The degree of irresponsibility and lack of concern for consumers that Chase has shown with this leak is unbelievable. Consumers enter into relationships with banks because they want access to certain services, and they assume, rightly so, that the company they're giving their business to will act appropriately to protect consumers' sensitive information. This is the least that a customer can expect when they decide to pay for a company's services. If Chase has failed this basic test, then every affected consumer should by all means terminate their relationship with that company.
In light of the recent hacking incident at Chase Bank, people may believe that leaving this bank would be a good idea, but it really won't solve anything. In all probability, Chase was targeted because they are the largest bank in the country, but chances are other banks are just as vulnerable, if not more so.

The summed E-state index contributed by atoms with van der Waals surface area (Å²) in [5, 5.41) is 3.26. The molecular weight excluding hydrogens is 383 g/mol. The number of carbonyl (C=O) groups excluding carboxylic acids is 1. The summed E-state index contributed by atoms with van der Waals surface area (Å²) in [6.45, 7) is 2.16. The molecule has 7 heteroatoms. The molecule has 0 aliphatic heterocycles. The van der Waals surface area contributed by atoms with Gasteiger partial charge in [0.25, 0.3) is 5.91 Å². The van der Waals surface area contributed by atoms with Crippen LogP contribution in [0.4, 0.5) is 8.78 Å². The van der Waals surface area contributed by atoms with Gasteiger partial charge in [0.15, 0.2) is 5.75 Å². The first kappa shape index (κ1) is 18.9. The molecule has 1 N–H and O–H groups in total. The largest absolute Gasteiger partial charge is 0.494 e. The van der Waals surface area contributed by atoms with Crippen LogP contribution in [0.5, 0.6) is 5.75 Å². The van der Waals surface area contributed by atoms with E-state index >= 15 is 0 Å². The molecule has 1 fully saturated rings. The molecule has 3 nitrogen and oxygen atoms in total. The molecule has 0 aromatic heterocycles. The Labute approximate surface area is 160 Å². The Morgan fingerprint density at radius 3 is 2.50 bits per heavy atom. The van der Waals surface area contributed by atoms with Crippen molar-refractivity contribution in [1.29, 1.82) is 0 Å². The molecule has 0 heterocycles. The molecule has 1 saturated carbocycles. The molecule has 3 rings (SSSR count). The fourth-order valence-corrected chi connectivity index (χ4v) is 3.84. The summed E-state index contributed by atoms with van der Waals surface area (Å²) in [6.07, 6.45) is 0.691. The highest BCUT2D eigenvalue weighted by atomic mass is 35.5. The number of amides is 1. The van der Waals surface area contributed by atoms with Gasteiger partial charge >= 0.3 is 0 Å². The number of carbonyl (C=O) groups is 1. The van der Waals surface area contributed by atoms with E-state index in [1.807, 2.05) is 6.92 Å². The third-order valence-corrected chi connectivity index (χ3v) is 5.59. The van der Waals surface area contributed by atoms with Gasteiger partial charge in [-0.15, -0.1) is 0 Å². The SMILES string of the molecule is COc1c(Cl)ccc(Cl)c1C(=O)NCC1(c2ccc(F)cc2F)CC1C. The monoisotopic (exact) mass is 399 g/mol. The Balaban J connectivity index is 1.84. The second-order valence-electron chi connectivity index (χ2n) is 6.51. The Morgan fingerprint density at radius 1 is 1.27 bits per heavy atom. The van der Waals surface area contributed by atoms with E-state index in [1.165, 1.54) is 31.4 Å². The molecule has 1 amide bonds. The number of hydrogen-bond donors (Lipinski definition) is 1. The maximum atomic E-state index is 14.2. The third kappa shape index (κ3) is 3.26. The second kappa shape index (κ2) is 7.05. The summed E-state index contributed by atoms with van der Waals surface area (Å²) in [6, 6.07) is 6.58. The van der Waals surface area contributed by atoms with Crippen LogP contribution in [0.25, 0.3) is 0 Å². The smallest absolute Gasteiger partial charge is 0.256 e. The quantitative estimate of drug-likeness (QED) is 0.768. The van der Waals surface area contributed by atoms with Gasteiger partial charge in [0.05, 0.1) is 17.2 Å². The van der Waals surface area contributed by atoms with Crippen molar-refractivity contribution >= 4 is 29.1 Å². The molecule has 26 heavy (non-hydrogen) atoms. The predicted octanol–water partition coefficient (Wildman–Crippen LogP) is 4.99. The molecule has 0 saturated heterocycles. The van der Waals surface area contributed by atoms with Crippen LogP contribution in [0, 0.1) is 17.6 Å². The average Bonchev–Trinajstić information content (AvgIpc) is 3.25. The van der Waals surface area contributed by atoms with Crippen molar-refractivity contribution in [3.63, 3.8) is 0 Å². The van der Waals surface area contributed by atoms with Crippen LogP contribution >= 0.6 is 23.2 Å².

Additionally, Chase has probably learned a lot about weak spots in their security and will therefore be even more vigilant in keeping out hackers in the future.
Customers don't need to switch banks after a hack at Chase Bank. While hackers are good at what they do, banks are highly trained at what they do i.e. detecting hacks and fraud. Also, switching banks does not deter you from ever getting hacked again. So switching banks is more headache than it's worth.
It`s not a wise deed to change banks for the sake of escaping every possible risk, even hackers attack. Attacks happen all the time and no one is safe. Additionally banks safeguard their clients personal information and refund them if abused transactions happened. On the other hand switching bank cab be a long and painful process taking in mind the required documentation and notices for clients and counterparts.